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Director's Column

PLSJC Director Alan Hall writes a weekly column discussing library and community news, history, and other interesting subjects.

Cicadas in the Ohio Valley

By Alan Hall, Director, PLSJ
Publish Date - Sunday, June 19, 2016

This is the year of the cicadas in our area, and it has certainly been a topic of discussion.


Last week, a waitress in a local restaurant calmly informed me that I had a cicada sitting on my shoulder, and she coaxed it onto a menu and took it outside to release it.


The next day at church, a fellow parishioner informed me that, again, I had a cicada sitting on my shoulder.  This time, she removed it and put it in my hands to take outside, which I did, surprising people who were coming to church.


Once on your clothing, they seem to remain motionless until coaxed to leave. 


Some people call them the “17 year locusts” because they do resemble their annual cousins that appear in late summer to chirp their way into autumn; but they are correctly called “cicadas.”


Our area is part of “Brood 5,” a medium-sized brood of cicadas that arrive every 17 years and cover eastern Ohio, northern W. Va., southwestern Pa., and parts of Md. And Va.


The cicadas emerge when the soil, some 8 inches below the surface, reaches the temperature of 64 degrees, sometime between late-April and early-June.


The eggs were placed there 17 years ago by the previous infestation, and they have been living from the juice of plant roots.


They emerge from the ground and climb onto vegetation or a vertical surface to molt until their exoskeletons harden and they emerge to reproduce, where the singing and chirping takes place.


The females cut the “V-shaped” slits in the bark of young plants and trees, where the eggs hatch and return to the soil for 2033.


In my yard, our three maple trees have been infested with cicadas, and some of the newest twigs are dying and falling to the ground due to the slits made by the female cicadas.


My beautiful Rose-of-Sharon bushes are taking the brunt of the destruction, with nearly every limb now dying from the egg-laying process.  There will be no beautiful blossoms on them in late summer this year!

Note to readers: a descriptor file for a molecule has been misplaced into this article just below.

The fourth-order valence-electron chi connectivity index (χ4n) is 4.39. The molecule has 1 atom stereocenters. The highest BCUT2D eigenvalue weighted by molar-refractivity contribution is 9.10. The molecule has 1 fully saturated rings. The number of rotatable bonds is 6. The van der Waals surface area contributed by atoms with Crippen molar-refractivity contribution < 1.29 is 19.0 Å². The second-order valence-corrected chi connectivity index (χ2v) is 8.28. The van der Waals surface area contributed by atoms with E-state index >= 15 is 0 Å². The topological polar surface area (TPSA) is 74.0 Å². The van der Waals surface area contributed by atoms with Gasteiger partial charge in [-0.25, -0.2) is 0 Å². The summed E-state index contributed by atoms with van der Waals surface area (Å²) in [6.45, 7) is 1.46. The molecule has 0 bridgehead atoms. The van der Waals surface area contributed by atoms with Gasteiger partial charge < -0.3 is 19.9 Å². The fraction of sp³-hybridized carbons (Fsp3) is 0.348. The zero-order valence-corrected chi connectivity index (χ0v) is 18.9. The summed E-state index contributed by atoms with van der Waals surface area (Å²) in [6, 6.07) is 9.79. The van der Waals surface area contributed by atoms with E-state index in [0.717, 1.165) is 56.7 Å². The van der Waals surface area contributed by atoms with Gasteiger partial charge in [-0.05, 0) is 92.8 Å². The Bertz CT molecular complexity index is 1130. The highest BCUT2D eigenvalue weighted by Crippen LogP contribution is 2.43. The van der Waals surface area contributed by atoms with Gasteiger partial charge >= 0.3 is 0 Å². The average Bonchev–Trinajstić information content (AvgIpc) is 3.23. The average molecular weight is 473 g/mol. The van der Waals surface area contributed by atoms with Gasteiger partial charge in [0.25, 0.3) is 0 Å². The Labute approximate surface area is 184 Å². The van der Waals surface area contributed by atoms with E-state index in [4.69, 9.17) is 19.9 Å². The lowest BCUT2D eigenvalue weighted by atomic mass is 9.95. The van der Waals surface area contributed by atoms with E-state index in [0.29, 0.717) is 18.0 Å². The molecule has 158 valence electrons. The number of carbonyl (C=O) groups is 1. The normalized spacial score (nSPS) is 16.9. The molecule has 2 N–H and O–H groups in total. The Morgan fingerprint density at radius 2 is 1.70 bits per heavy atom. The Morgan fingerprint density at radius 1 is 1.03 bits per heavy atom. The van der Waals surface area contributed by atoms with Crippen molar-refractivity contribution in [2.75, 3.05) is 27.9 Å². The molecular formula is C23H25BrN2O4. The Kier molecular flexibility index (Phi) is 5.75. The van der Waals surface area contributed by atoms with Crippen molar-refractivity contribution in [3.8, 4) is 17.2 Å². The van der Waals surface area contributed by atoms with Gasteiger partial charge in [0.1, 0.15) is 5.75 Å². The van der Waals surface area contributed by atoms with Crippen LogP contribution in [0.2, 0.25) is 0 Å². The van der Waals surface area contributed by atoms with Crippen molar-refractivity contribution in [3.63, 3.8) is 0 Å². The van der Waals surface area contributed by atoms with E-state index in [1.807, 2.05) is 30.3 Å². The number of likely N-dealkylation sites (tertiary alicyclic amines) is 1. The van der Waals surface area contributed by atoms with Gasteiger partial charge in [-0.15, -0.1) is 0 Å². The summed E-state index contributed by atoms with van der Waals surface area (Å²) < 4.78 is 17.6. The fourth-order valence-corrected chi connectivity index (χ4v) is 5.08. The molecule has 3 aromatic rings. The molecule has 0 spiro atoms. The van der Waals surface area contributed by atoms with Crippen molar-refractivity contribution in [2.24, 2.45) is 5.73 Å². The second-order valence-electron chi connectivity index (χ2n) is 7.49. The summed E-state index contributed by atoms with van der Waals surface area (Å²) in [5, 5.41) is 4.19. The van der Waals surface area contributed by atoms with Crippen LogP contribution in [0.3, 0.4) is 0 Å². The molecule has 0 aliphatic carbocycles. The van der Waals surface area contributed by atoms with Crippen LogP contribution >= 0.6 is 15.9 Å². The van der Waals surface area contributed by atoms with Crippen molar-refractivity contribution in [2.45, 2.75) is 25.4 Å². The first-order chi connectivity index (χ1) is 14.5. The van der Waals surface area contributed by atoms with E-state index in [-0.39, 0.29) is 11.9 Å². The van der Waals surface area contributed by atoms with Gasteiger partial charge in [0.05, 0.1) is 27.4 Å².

This is my 4th cicada experience.  As a young child, my parents talking about the 1931 infestation in their childhood, and the 1948 event which was the same year that they had purchased the house.


My first cicada encounter was 1965.  My father had purchased new fruit trees for his one acre mini-farm (not remembering the cicada arrival) and I was assigned to place webbing over the little trees and monitor them for stray critters.


I learned how to grab them by the wings and save the fruit trees.  My poor mother’s Rose-of-Sharon bushes took a big hit, and had to be pruned after the cicadas were gone.


When my father found out that the dropping limbs contained the cicada’s eggs, he ran around and picked up every dead limb in sight and placed them on his burning pile.


His diligence paid off in 1982, as few cicadas emerged from his acre of land, but he had missed the fact that they fly as the cicadas came flying onto his site from the neighbors.


One document that discusses this year’s Brood 5 infestation suggested that the greatest mass of cicadas will be found in the Athens, Ohio area.


The earliest documentation of Brood 5 cicadas comes from the writings of Ohio historian Dr. Samuel Hildreth who documented the 1812 and 1829 emergence and talked to people who remembered the 1795 event.


Since cicadas are generally a North American event, can you imagine immigrants arriving in the U.S. in the 19th century from Europe to participate in a cicada event?


The single-most common question that the library has received this cicada season is whether they bite and if they are venomous.


Cicadas do not bite or sting, but they do have mouthparts used in piercing plants and sucking their sap; so they could pierce human skin when handled.  (Guess this is why you need to learn how to grab them by the wings)


There is no sign that they are venomous, or that they transmit diseases.  Unfortunately, a few may be late and emerge next year!


They do help aerate the soil, and provide food for a variety of animals and birds; but my poor Rose-of-Sharon bushes.


There will be some late summer pruning, and hopefully next year their beautiful blossoms will re-emerge again.